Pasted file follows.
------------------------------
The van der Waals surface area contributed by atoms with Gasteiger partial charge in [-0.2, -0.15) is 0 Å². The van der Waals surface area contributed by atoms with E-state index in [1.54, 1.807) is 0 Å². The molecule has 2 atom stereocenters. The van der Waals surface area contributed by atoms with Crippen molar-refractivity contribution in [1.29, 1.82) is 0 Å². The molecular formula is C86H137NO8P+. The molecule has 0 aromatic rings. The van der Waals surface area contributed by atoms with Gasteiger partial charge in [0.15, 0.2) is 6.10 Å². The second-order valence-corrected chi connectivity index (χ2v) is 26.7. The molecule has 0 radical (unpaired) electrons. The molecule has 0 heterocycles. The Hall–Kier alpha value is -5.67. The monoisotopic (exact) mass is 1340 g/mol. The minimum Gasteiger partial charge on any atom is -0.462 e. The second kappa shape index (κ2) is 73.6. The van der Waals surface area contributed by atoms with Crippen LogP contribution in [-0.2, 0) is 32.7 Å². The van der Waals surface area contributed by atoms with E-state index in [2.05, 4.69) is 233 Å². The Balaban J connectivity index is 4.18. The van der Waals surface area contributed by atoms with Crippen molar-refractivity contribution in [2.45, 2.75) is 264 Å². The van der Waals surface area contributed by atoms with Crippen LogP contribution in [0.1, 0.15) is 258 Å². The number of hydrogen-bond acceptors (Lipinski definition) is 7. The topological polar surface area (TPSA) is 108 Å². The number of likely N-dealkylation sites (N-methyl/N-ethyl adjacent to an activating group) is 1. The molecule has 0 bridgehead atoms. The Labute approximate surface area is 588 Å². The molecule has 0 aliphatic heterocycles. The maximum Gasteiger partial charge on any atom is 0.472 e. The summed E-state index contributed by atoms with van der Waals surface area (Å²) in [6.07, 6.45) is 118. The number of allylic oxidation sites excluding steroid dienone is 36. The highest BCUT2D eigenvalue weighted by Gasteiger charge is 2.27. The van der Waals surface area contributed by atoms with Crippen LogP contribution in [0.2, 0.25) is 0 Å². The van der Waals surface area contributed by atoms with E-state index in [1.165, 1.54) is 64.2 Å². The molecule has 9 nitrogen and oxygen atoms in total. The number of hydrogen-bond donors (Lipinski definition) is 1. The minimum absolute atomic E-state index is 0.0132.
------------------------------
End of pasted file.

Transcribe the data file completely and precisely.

The van der Waals surface area contributed by atoms with Gasteiger partial charge in [-0.2, -0.15) is 0 Å². The van der Waals surface area contributed by atoms with E-state index in [1.54, 1.807) is 0 Å². The molecule has 2 atom stereocenters. The van der Waals surface area contributed by atoms with Crippen molar-refractivity contribution in [1.29, 1.82) is 0 Å². The molecular formula is C86H137NO8P+. The molecule has 0 aromatic rings. The van der Waals surface area contributed by atoms with Gasteiger partial charge in [0.15, 0.2) is 6.10 Å². The second-order valence-corrected chi connectivity index (χ2v) is 26.7. The molecule has 0 radical (unpaired) electrons. The molecule has 0 heterocycles. The Hall–Kier alpha value is -5.67. The monoisotopic (exact) mass is 1340 g/mol. The minimum Gasteiger partial charge on any atom is -0.462 e. The second kappa shape index (κ2) is 73.6. The van der Waals surface area contributed by atoms with Crippen LogP contribution in [-0.2, 0) is 32.7 Å². The van der Waals surface area contributed by atoms with E-state index in [2.05, 4.69) is 233 Å². The Balaban J connectivity index is 4.18. The van der Waals surface area contributed by atoms with Crippen molar-refractivity contribution in [2.45, 2.75) is 264 Å². The van der Waals surface area contributed by atoms with Crippen LogP contribution in [0.1, 0.15) is 258 Å². The number of hydrogen-bond acceptors (Lipinski definition) is 7. The topological polar surface area (TPSA) is 108 Å². The number of likely N-dealkylation sites (N-methyl/N-ethyl adjacent to an activating group) is 1. The molecule has 0 bridgehead atoms. The Labute approximate surface area is 588 Å². The molecule has 0 aliphatic heterocycles. The maximum Gasteiger partial charge on any atom is 0.472 e. The summed E-state index contributed by atoms with van der Waals surface area (Å²) in [6.07, 6.45) is 118. The number of allylic oxidation sites excluding steroid dienone is 36. The highest BCUT2D eigenvalue weighted by Gasteiger charge is 2.27. The van der Waals surface area contributed by atoms with Crippen LogP contribution in [0.2, 0.25) is 0 Å². The van der Waals surface area contributed by atoms with E-state index in [1.165, 1.54) is 64.2 Å². The molecule has 9 nitrogen and oxygen atoms in total. The number of hydrogen-bond donors (Lipinski definition) is 1. The minimum absolute atomic E-state index is 0.0132.